Film stands more chance of attracting new followers than its 2007 predecessor.

While still a brain-bender for auds not up to speed with this long-running Japanese anime about teenagers defending the world from machines of mass destruction, “Evangelion 2.0: You Can (Not) Advance” stands more chance of attracting new followers than 2007 predecessor “Evangelion 1.0: You Are (Not) Alone.” Just as visually exciting, and with greater substance in its philosophical concerns and religious references, “2.0″ grossed a heavenly $40 million in its June domestic release — almost triple the take of “1.0.” Success in proven “Evangelion”-friendly regional markets is assured, with handsome DVD and merchandising dividends to follow just about everywhere.

Starting life as the 1995 TV series “Neon Genesis Evangelion,” the story was wrapped up the first time around in the 1997 feature “Neon Genesis Evangelion: The End of Evangelion.” Following generally negative fan feedback to that film, creator Hideaki Anno is now retelling the whole saga with significant plot expansion and the promise of a retooled conclusion. Two further chapters are planned.

Setting is “Tokyo 3,” an outpost in a future world devastated by “Second Impact.” Attacked by alien mecha-behemoths known as Angels, what’s left of Earth is defended by giant “Eva” robots piloted by high school students. Selected for duty by NERV, a top-secret military organization, the children are linked to their Evas by a design feature that channels the spirits of deceased family members into the machine’s circuitry.

That concept is just one small layer in an elaborate network of metaphysical, philosophical and religious currents swirling around motherless lead pilot Shinji (voiced by Megumi Ogata), the troubled son of emotionally distant NERV scientist Gendo Ikari. Rebelling against his pre-destined path, Shinji is brought back into the fold by teacher/mother figure Misato Katsuragi (Kotono Mitsuishi) and fellow pilot Rei (Megumi Hayashibara), a lonely girl Shinji has become fond of.

Characters are much more developed in this installment, but spectacular Eva-vs.-Angel clashes and heavy-duty ruminations on the future of humankind remain the order of the day. Borrowing from the Old Testament without preaching any religious line, Anno’s script turns much of the discussion at NERV headquarters over to matters such as unlocking secrets in the Dead Sea Scrolls, finding the “Key of Nebuchadnezzar” and creating the ultimate Eva Mark VI machine that can serve the purpose of “a real god.”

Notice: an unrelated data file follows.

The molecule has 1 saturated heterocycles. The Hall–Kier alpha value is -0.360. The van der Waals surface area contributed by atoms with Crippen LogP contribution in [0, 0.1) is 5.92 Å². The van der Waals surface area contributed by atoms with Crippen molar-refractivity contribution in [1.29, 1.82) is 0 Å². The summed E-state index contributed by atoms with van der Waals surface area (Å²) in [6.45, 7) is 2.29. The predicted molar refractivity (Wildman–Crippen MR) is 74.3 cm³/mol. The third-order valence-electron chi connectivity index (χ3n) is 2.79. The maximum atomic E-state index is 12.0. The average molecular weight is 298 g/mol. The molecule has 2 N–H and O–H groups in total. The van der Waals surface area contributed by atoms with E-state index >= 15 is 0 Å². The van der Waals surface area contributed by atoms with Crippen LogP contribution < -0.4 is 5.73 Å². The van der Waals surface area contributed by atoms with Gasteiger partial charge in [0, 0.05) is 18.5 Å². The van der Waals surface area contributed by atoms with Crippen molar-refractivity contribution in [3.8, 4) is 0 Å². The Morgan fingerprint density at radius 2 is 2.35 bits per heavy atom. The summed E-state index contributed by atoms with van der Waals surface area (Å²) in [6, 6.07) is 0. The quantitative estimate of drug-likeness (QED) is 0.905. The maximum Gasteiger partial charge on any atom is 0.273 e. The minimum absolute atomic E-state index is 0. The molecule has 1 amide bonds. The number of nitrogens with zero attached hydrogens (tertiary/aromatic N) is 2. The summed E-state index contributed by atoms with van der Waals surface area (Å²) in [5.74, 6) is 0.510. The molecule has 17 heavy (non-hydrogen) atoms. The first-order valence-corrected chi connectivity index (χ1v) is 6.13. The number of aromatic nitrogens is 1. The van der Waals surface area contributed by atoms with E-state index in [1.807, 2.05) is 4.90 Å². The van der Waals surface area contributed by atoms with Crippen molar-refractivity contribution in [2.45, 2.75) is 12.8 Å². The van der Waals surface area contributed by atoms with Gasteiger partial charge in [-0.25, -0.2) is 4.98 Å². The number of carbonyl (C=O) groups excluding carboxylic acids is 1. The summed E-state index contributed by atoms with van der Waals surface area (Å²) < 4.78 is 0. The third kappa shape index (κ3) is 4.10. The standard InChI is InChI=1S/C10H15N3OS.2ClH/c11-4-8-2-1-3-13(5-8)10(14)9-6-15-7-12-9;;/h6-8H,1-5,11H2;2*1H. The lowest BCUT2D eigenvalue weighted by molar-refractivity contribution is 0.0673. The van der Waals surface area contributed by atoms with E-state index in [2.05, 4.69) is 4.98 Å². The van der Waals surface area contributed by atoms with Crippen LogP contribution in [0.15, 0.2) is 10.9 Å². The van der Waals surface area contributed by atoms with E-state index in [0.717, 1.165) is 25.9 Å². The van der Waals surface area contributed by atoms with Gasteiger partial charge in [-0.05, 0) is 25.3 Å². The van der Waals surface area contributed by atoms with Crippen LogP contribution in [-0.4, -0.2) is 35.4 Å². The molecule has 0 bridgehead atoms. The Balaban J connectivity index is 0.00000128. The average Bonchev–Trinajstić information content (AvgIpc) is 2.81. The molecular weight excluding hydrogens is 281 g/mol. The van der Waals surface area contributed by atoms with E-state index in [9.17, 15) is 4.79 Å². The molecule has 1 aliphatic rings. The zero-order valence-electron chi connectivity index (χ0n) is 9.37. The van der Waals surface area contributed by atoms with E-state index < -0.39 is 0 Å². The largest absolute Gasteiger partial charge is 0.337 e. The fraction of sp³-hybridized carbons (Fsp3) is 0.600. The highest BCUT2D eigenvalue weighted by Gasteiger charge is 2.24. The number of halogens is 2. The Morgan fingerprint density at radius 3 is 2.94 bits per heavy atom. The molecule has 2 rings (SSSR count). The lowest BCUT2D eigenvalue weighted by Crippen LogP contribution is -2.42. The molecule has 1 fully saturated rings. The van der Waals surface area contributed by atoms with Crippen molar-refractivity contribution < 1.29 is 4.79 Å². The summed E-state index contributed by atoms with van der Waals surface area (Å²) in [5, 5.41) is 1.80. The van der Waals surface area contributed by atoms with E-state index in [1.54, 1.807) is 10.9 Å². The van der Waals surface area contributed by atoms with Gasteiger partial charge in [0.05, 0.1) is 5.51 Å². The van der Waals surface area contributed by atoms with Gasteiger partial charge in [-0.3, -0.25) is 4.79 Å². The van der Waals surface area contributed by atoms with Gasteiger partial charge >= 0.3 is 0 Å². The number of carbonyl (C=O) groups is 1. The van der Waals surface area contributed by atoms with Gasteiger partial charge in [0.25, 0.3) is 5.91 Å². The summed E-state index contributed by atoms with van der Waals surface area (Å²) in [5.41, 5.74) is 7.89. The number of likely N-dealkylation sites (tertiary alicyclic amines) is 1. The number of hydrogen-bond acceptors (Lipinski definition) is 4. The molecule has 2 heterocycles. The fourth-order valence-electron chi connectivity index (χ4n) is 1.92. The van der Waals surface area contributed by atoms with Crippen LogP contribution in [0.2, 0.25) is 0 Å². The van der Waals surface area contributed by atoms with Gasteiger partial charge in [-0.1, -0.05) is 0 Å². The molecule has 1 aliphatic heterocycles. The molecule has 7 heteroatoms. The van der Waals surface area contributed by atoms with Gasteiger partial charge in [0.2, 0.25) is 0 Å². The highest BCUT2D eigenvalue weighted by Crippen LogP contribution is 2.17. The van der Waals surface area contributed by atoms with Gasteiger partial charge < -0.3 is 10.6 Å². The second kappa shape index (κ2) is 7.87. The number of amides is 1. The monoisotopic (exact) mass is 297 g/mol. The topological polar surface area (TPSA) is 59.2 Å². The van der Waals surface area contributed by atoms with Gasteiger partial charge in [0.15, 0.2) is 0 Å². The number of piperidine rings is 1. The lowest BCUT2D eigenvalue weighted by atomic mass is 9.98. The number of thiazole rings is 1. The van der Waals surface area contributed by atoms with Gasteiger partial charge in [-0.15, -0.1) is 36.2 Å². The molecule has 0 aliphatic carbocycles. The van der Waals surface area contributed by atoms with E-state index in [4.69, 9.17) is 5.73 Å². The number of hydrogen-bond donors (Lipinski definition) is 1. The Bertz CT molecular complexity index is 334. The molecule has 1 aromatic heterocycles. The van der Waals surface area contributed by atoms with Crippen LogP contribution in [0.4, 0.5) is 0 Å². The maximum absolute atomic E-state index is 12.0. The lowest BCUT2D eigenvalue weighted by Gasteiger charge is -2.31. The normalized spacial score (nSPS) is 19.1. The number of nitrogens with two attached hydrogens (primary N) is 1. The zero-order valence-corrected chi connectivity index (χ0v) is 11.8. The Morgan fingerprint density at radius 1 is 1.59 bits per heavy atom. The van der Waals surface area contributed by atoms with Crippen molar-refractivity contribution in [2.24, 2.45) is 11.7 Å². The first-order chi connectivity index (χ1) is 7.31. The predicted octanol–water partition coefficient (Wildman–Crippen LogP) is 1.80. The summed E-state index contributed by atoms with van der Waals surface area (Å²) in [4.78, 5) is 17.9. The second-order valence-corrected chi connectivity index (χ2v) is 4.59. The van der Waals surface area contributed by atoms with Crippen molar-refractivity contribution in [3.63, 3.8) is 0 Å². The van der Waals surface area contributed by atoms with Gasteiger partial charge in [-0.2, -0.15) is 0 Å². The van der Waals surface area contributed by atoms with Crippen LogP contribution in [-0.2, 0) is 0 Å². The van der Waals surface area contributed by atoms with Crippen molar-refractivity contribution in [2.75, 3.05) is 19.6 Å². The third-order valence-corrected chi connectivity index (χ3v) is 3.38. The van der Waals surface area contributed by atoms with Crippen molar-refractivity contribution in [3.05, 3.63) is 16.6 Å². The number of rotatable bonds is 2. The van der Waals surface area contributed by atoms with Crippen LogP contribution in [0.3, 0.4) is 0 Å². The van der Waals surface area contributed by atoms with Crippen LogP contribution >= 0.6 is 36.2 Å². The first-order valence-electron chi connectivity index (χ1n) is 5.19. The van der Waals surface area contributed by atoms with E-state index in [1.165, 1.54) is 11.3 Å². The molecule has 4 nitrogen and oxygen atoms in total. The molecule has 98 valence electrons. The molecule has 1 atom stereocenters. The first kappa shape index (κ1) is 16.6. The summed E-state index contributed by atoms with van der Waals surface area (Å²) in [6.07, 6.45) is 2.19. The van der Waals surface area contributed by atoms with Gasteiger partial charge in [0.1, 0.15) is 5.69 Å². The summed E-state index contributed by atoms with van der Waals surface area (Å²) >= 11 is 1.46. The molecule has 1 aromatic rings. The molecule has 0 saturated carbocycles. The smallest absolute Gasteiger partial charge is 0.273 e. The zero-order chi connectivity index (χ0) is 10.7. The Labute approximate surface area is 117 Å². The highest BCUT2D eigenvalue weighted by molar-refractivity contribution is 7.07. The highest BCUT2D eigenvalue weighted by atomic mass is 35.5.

Some of this talk is strictly for anime geeks, but the complex internal mythology driving “Evangelion” has a number of “Da Vinci Code”-like hooks that could inspire newbies to check out the backstory.

Co-directed by Anno, Masayuki and Kazuya Tsurumaki, the pic remains true to the overall aesthetic of a series that’s now 14 years old. Mechanical designer Ikuto Yamashita is at the top of his game, adding subtle new touches to the humanoid look of existing Eva units and creating Angels with memorable morphing and shape-shifting capabilities. Other technical work is outstanding. A one-minute trailer for “Evangelion 3.0: Quickening” follows the end credits.

Evangelion 2.0: You Can (Not) Advance

Japan

Production

A Klock Worx Co. release of a Khara Corp. production. (International sales: Nippon Television Network, Tokyo.) Produced by Toshimichi Otsuki.

Crew

Directed by Hideaki Anno, Masayuki, Kazuya Tsurumaki. Screenplay, Anno. Camera (color), Tohru Fukushi; editor, Hiroshi Okuda; music, Shiro Sasigu; art directors, Hiroshi Kato, Tatsuya Kushida; sound (Dolby Digital); character designer, Yoshiyuki Sadamoto; animation directors, Shunji Suzuki, Jun Okuda, Hidenori Matsubara, Yuu Honda; mechanical designer, Ikuto Yamashita. Reviewed at Hawaii Film Festival (Asian Showcase), Oct. 23, 2009. (Also in Sitges Film Festival.) Running time: 113 MIN. Japanese, English dialogue.

With

Voices: Megumi Ogata, Megumi Hayashibara, Yuko Miyamura, Kotono Mitsuishi, Fumihiko Tachiki, Maaya Sakamoto, Takehito Koyasu, Yuriko Yamaguchi

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